Courtesy of East Bay Boys’ School
This summer, All things Considered looked at the evolution of men’s lives in America. And that means talking about how the country educates boys.
In Berkeley, Calif., A private, nonprofit college called the East Bay School for Boys is trying to reinvent what it means to train confident young men. In some ways, the school’s different approach begins with leading, not stifling, the frenzied energy of the boys.
“I think the boys’ energy has been misunderstood,” says Lisa Hayle, professor of language arts at East Bay School. âInstead of stifling their enthusiasm for things, in our school we channel it and work with it.â
East Bay School is not a traditional boys’ school, aimed at reinforcing typical ideas of what it means to ‘be a man’. Rather, school principal Jason Baeten says the goal is to create an educational space where boys can make mistakes, be vulnerable, and learn to be independent.
Baeten says, âWe all got together and decided what we wanted our graduates to look like, what qualities we wanted them to have. So things like: respect women, flexible, resilient – all of that.
One of the ways the school is trying to reverse tradition is to reinvent the store class for the 21st century. In fact, they don’t even call it “boutique”. At the East Bay School for Boys, it has a different name: “work”.
David Clifford, innovation director of the school, explains why: âWe have moved away from the language of the store because it has a history behind it, where for decades the store has been considered the second or third. education level, where the first level is made up of academics. . “
Store classes have dropped out of the country’s secondary school curriculum. In Los Angeles, for example, about 90% of traditional shopping classes have been cut.
Today, what is called “vocational and technical education” still exists. In fact, this week President Obama signed a law encouraging the expansion of such programs. But the most popular courses nationwide are health sciences, information technology, and business, not blue-collar vocational training like carpentry or the auto shop.
In East Bay, “work” is one of six major classes all boys take, right next to math and language arts. The boys build their own lockers, desks and benches. A student, Jaden Yu, builds a huge metal hammer as part of a larger project in which the boys imagine themselves as superheroes.
Yu says his superhero mission is to fight poverty and the hammer is his weapon. “It serves to destroy old buildings so that new ones can be rebuilt. Old buildings that are not in use, so new ones can be built for the homeless, the people who need them.”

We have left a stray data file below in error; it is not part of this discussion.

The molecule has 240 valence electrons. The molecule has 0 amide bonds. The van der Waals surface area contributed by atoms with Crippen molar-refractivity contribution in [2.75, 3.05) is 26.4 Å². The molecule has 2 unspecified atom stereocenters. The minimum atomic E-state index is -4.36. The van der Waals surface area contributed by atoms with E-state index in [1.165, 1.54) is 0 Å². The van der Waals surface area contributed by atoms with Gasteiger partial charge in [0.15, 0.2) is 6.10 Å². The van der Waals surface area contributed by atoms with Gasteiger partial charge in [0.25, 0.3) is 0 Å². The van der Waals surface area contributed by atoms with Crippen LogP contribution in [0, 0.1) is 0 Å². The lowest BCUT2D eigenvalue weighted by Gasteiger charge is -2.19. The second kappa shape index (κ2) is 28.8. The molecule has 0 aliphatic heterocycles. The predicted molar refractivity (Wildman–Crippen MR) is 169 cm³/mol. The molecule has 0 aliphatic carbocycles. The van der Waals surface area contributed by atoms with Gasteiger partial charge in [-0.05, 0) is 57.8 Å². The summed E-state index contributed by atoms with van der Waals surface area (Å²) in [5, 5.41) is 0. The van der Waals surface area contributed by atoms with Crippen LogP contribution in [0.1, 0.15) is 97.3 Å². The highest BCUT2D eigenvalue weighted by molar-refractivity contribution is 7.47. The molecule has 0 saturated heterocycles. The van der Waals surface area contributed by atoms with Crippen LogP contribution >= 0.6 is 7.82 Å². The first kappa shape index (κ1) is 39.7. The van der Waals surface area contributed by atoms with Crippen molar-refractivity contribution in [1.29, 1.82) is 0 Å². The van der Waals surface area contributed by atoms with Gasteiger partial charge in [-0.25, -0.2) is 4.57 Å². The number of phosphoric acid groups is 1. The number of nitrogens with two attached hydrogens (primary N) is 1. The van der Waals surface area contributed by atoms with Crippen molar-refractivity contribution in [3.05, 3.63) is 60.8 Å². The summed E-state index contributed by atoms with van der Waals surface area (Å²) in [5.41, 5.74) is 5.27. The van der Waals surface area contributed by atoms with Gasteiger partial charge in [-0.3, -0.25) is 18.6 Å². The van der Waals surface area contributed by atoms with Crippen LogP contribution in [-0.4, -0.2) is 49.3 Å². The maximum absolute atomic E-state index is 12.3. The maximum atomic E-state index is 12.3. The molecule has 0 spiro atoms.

And they also tie this work to a larger agenda. In one case, the boys built replica chairs of Civil War officers that were associated with biographies of the officers who sat in them.
Clifford says teaching these kinds of technical skills is vital, for both boys and girls. Not only do they graduate knowing how to use a table saw and welder, but Baeten says the work fosters creativity and resilience.
These tools are sometimes viewed as “soft skills” by educators who place more emphasis on difficult academics. But Baeten says these types of skills, including empathy, are central to the school’s mission. “The most important part of being a man is to take responsibility for your actions, to live your life to the fullest in a truly present way, and to love people fully.”
As a private school in the Bay Area, East Bay doesn’t come cheap. Families pay over $ 21,000 a year to send their sons here. But they also made an effort so that their view of masculinity was not restricted to the privileged. More than half of the students here get help with tuition fees. Over 70 percent come here from public schools. And almost half of the boys here identify as non-white or mixed race.
The East Bay School program is new and only opened its classes in the fall of 2010. The school’s holistic view of childhood – ranging from academic development to social development – is always evolving.
The big question is, can some aspects of East Bay’s more holistic approach to educating boys work elsewhere, especially in US public colleges? The statistics can be sobering for a boy in public school. Boys drop out of school and are suspended at much higher rates than their female counterparts. Federal statistics show that of those who are repeatedly suspended and deported, 75 percent are boys.